Tedeschi Trucks will open the Greenfield Lake Amphitheater on June 29 after being excluded from the pandemic for more than a year. (Port City Daily / Courtesy Michael F. O’Brien)
WILMINGTON – Following the announcement of the official opening of Riverfront Park last week with the three-day Widespread Panic run – not to mention the upcoming summer program – more venues will be back on stream after the Covid-19 shutdown.
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Greenfield Lake Amphitheater announced yesterday that it has booked its first new show in over a year with Shaky Graves on August 29th (tickets for $ 30-40, on sale today at 10 a.m.). Today, the 1,200-seat outdoor amphitheater announced that it will officially reopen to the public on June 29 with Tedeschi Trucks (tickets, $ 75, on sale Friday, May 15, 10am).
“Apparently Susan and Derek were livestreaming called ‘Fireside’ during the pandemic. This is a live version of it that isn’t made up of the entire band but six or seven rotating members, ”said Beau Gunn, who books shows for Greenfield Lake and is general manager of Live Local Media, owns Wilmington’s Penguin 98.3 and Port City Daily.
Gunn said Greenfield Lake had scheduled 38 or 40 concerts in 2020. 12 canceled and 13 were not even announced. It had to postpone several shows from the 2020 season, including Umphrey’s McGee on Aug 5 (tickets, $ 39-45, on sale now), Eric Gales on Aug 7 (tickets, $ 37-45, on sale now), Scott McCreery on August 27th (tickets, $ 40, on sale now) and The Revivalists on September 28th (sold out). Stephen Marley has also been postponed, a date to be announced.
“I suspect The Penguin will have 16-20 shows this year,” Gunn revealed the 2021 schedule, “with a total of 20 or more taking place at the lake if you add outside promoters.”
The Wilson Center announced yesterday that Melissa Etheridge will be arriving in Wilmington this fall, November 7th (tickets range from $ 47 to $ 122, available May 14 at 10:00 am). The 1,500-seat venue has postponed several tours from 2020, including 1970s disco artist Village People on August 19 (tickets $ 40 to $ 99), yacht rocker Boz Scaggs on October 23 (tickets 67 to $ 123) and country musician Trace Adkins (tickets, $ 54- $ 122) on December 2nd.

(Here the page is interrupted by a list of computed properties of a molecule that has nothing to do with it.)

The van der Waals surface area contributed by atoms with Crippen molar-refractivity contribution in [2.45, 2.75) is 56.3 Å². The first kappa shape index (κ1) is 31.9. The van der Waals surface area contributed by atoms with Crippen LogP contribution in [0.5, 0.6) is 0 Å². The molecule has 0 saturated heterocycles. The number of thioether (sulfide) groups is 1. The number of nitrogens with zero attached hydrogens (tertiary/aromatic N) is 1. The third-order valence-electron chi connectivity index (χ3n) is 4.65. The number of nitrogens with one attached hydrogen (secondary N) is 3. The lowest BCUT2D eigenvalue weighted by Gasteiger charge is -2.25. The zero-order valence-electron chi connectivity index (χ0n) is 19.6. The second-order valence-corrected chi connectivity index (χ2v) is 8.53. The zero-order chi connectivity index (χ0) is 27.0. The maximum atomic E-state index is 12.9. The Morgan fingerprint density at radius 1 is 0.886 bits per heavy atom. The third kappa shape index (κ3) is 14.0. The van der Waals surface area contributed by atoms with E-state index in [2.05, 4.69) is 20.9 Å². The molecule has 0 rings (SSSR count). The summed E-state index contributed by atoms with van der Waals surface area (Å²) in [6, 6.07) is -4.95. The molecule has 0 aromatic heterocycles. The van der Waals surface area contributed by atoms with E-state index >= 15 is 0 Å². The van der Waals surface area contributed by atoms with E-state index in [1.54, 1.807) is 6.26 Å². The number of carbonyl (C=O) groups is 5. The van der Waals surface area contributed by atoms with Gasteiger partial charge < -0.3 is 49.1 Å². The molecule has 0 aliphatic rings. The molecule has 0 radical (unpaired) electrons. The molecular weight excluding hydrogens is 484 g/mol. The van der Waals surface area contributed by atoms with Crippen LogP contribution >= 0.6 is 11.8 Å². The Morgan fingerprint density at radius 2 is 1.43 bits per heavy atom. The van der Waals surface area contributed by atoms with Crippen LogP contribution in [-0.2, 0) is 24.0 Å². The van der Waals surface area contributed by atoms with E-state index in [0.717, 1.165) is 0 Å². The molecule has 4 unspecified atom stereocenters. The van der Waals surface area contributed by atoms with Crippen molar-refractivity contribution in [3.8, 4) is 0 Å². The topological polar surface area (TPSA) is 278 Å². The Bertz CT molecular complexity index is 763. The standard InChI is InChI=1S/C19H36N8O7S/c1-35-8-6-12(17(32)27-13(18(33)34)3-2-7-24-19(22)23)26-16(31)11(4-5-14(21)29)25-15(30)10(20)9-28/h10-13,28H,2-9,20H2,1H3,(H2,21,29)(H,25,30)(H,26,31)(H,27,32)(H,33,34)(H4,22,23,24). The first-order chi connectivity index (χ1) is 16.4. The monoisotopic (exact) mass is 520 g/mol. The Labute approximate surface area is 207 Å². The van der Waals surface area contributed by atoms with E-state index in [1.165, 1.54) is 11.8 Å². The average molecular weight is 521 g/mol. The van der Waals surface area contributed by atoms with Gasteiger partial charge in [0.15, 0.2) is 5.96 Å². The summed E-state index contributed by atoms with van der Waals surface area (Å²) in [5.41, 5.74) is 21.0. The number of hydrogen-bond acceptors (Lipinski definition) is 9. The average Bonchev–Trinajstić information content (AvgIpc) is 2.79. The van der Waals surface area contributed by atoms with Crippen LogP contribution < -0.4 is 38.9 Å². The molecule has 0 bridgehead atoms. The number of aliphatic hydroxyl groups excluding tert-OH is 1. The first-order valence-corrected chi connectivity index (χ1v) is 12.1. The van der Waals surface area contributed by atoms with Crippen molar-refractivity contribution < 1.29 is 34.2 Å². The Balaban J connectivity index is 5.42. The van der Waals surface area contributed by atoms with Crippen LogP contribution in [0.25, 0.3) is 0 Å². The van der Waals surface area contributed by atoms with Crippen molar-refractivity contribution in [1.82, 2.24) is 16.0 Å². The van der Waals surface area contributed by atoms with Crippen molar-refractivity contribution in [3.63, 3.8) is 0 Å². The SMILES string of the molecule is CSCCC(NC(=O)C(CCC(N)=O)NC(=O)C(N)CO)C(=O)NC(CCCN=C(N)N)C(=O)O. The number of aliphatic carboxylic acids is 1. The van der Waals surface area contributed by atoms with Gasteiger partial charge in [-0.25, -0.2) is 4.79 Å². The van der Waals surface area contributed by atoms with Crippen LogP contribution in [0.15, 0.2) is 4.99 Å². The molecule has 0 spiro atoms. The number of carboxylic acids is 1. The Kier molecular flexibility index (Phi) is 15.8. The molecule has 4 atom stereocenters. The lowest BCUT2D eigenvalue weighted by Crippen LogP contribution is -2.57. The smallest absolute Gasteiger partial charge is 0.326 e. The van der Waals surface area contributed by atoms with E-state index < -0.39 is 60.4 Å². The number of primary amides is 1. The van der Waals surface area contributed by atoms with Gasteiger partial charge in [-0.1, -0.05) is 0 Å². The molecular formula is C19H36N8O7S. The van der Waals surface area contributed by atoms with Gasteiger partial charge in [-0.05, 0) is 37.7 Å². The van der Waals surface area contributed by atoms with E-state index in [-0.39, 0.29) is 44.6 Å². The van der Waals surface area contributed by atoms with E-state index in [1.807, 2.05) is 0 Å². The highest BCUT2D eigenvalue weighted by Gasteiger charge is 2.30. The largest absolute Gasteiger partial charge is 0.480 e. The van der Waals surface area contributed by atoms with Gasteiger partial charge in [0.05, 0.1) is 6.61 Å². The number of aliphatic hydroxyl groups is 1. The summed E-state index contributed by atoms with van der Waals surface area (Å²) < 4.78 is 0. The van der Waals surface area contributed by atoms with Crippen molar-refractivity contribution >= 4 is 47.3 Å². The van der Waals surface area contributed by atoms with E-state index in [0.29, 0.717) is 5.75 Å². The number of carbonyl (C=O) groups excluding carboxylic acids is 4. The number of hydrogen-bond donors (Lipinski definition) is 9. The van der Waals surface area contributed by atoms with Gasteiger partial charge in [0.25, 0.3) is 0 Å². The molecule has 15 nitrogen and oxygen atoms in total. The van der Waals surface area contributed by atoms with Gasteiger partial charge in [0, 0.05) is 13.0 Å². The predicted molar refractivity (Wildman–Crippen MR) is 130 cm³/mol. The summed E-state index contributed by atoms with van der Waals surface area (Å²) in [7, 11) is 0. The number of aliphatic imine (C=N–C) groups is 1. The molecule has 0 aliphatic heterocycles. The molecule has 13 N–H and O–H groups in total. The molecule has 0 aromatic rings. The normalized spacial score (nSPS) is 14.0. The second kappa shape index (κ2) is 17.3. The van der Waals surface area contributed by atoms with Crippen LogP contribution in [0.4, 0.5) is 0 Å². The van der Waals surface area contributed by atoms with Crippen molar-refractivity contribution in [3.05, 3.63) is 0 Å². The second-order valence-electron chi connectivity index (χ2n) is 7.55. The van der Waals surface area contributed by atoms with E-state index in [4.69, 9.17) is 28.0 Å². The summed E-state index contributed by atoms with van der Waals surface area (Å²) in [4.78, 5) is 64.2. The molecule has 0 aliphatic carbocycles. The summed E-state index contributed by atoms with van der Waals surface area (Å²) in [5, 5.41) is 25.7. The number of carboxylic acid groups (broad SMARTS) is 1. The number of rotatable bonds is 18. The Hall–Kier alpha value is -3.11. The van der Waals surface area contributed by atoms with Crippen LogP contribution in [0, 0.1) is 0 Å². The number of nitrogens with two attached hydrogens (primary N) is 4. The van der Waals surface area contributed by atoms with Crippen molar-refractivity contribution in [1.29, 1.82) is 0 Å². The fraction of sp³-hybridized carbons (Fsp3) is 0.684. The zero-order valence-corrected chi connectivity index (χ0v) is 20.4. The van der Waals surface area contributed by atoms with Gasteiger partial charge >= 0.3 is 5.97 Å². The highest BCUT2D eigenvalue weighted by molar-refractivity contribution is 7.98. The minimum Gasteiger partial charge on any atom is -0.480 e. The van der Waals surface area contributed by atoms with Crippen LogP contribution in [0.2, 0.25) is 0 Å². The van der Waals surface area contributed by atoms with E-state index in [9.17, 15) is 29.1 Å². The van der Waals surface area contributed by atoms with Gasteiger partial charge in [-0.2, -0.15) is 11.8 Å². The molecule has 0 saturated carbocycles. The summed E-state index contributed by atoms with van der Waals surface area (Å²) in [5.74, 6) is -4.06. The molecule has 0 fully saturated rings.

“There are dozens of shows featuring holds over the course of 2022-2025,” said Shane Fernando, executive director of the Wilson Center.
Fernando was in the process of rebooking shows, concerts and Broadway tour musicals alike. “We will be ready to come out on fire once the green light is given that we can present national tours in a safe manner,” he said.
In 2019-2020, the Wilson Center should have its biggest year since it opened in 2015. Fernando said they would book continuously and continuously.
“We’ve almost doubled our range every year since we opened more than five years ago,” he said.
Only two shows had to be canceled during the shutdown. “Dozens of other performances are with us and numerous other venues along the east coast and beyond in the rescheduling process to find dates and put the tour back together,” said Fernando.
Currently, the Wilson Center can only be opened to 398 people under the governor’s executive order. If Governor Roy Cooper sticks to his goal of fully opening the state and easing restrictions by June 1, the CFCC venue can reach full capacity.
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“It all depends on the security and regulations that are put in place to protect our audience, our performers and the crew,” said Fernando. “We have shows in the wings, but that depends on public safety and consumer confidence.”
Fernando said that with falling Covid-19 numbers, the industry would get more security for the resumption of services. While the Wilson Center opened two weeks ago to host the Opera House Theater Company’s musical revue “Uptown at the Cotton Club”, it has not hosted a show from its presentation arm, Cape Fear Stage, since March 2020.
“All segments of this industry have simply been decimated and we are all struggling to stay afloat to get to the other side,” said Fernando. “I see more and more people in this business helping each other as we all work to move forward.”
According to Fernando and Gunn, balancing the “new normal” has forced the industry to bypass tricky parameters. There are different guidelines for different states, so audience and artist must be on the same page. Gunn also said performing artists seem more flexible to fit into a date as needed.
“At the moment everything is a bottleneck,” he said. “It’s all very closely related, and until the majority of the states around us are all on one side [with Covid protocols]I suspect we will continue to see a sluggish return to live music – but a return nonetheless! “
Both venues will follow the NC mandates under Covid-19, which are due to open this summer.
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